The ‘Italian Job’ and Other Highlights From U.S.’s Rendition Program With Egypt
Among the many aspects of the U.S.-Egypt relationship, few have been as controversial as the CIA’s extraordinary rendition program, where the agency frequently handed over suspected terrorists to foreign governments with histories of torture and illegal detention.
According to Human Rights Watch, Egypt welcomed more CIA detainees than any other country from the 1990s through 2005. And while renditions happen only with the assurance that a foreign partner will not torture the prisoner, as one CIA officer once told Congress, the assurances “weren’t worth a bucket of warm spit.” (Want to know more about rendition? Here’s a good backgrounder.)
In the case of Egypt, the assurances were given by Omar Suleiman, former head of the country’s intelligence service, and the man President Hosni Mubarak picked as his vice president a few days ago.
Perhaps the most notorious case is that of Ibn al-Shaikh al-Libi, a Libyan national captured by Pakistani authorities in the months after the September 11, 2001 attacks. According to a 2006 Senate Intelligence Committee report, [PDF] al-Libi was turned over to American authorities and eventually sent to Egypt, where his fabricated testimony, given under torture, became a key piece of “evidence” falsely linking al-Qaeda to Saddam Hussein.
According to the Senate report, al-Libi said he began to feed his captors false intelligence once American interrogators threatened to send him to a foreign government. He started talking, he said, but was sent to Egypt anyway. He later told the CIA that his Egyptian captors placed him in a box less than 2 feet square for 17 hours.
Then, “when he was let out of the box, al-Libi claims that he was given a last opportunity to ‘tell the truth.’ ” He was struck down, he said, and finally “was punched for 15 minutes.” In another episode, he says he was beaten in a way that wouldn’t leave any marks.
As The New Yorker’s Jane Mayer and others have detailed, the “intelligence” he provided made its way into the 2003 speech that Secretary of State Colin Powell gave to the United Nations, laying out the evidence to justify war with Iraq. Years later, after no weapons of mass destruction were found, al-Libi recanted.
“When the F.B.I. later asked him why he had lied, he blamed the brutality of the Egyptian intelligence service,” Mayer writes. “Libi explained, ‘They were killing me,’ and that, ‘I had to tell them something.’ ”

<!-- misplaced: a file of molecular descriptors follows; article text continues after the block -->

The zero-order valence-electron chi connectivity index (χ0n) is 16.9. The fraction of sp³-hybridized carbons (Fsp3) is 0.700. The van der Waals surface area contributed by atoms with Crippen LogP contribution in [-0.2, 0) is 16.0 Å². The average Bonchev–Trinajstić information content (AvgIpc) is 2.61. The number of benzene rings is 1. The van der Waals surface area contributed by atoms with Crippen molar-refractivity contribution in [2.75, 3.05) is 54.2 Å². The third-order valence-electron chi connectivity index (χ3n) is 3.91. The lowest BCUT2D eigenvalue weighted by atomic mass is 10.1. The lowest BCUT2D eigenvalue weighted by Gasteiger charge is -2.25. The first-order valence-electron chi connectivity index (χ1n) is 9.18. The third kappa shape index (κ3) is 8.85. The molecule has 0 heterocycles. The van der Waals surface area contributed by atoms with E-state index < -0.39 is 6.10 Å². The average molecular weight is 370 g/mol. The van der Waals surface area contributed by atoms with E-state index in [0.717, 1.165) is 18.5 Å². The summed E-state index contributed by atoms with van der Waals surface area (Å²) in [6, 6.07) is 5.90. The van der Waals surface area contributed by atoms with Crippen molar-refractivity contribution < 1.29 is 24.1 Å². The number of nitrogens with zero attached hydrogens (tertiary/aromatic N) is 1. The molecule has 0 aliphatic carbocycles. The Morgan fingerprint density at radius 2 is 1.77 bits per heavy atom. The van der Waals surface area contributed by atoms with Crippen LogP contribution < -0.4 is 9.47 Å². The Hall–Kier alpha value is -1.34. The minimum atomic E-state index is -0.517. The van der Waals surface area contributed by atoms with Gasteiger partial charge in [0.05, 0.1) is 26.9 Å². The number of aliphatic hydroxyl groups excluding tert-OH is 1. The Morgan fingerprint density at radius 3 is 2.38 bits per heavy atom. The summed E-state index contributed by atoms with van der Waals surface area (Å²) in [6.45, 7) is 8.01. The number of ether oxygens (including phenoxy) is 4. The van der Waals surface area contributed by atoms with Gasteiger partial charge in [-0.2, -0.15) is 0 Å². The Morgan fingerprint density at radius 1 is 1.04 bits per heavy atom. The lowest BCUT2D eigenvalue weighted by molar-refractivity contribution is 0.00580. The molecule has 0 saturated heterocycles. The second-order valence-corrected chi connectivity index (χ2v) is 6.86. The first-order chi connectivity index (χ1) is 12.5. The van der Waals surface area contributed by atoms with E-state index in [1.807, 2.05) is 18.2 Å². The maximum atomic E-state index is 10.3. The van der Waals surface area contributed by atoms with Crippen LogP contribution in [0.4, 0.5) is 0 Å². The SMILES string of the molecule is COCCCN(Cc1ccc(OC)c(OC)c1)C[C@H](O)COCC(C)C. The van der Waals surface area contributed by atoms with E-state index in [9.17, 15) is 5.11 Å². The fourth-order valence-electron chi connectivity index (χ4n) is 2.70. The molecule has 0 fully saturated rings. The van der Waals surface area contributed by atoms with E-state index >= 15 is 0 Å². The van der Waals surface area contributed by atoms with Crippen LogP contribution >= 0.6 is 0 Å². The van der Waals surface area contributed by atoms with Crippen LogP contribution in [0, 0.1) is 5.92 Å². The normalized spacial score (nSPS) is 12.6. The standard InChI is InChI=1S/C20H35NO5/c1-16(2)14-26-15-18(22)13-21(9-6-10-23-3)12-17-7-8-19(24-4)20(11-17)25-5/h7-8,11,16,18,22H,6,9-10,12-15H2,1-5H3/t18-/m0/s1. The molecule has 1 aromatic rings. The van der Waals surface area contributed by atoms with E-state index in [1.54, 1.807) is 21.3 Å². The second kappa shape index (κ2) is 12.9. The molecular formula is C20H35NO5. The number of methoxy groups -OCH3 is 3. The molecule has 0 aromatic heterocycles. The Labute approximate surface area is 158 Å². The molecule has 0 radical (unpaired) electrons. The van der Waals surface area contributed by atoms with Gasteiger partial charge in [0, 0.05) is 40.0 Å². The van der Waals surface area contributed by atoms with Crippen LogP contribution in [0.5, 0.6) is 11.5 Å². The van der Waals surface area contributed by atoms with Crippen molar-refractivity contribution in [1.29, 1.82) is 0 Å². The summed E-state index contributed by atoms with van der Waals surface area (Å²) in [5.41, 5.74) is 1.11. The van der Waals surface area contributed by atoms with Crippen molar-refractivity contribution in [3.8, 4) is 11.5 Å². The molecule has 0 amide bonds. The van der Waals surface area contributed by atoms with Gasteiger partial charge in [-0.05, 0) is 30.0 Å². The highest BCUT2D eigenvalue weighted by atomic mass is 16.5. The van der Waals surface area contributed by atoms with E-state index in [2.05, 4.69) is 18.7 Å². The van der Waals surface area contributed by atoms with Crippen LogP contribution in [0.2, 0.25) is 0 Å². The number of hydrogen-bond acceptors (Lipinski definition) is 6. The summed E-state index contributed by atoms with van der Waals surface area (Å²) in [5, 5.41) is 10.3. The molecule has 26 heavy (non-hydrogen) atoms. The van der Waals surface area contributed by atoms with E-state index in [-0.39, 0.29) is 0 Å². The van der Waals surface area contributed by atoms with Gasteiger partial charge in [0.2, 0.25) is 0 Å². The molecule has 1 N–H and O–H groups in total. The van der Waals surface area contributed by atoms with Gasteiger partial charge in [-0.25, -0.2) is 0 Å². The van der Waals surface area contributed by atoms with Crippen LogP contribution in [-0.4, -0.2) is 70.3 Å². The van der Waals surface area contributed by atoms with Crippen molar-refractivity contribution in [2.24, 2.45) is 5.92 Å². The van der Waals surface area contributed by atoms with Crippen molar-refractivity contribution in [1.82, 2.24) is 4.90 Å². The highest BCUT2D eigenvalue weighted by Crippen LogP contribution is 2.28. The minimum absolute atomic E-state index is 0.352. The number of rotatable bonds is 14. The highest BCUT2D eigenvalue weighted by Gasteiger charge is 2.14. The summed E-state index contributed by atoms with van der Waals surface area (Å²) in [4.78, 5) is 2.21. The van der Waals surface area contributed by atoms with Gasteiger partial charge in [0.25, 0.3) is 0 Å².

Another famous case is that of Osama Mustafa Hassan Nasr, an Egyptian cleric who disappeared for a year after he was snatched off the streets of Milan in 2003 and taken to Egypt. Known in the agency as “The Italian Job,” the operation was exposed when Italian prosecutors were able to reconstruct the kidnapping after Nasr was released. In 2009, an Italian court convicted 23 Americans in absentia for the kidnapping.
A 2005 report from Human Rights Watch documented 63 cases of people being rendered to and from Egypt, though the report also estimated that the total number of cases was much higher, with as many as 200 people sent away since 2001. The United States was involved in most but not all of those cases, according to the report.
Muhammad al-Zawahiri, the brother of high-ranking al-Qaeda member Ayman, was reportedly kidnapped in the United Arab Emirates in 1999. He was presumed dead for years until the Arab press picked up on his detention.
“For more than five years, the Egyptian government refused to answer a single question about al-Zawahiri’s whereabouts, and allowed his family to believe that he had died rather than disclose his continued incarceration,” the HRW report said. His brother Hussain was also abducted in 1999, reportedly with help of the CIA in Malaysia, according to the report.
Days after taking office, President Obama signed an executive order restricting renditions but also keeping them as an option. "Obviously you need to preserve some tools – you still have to go after the bad guys," an administration official told the Los Angeles Times.
In September, a federal appeals court ruled that detainees cannot sue the CIA over allegations of torture at the hands of foreign governments.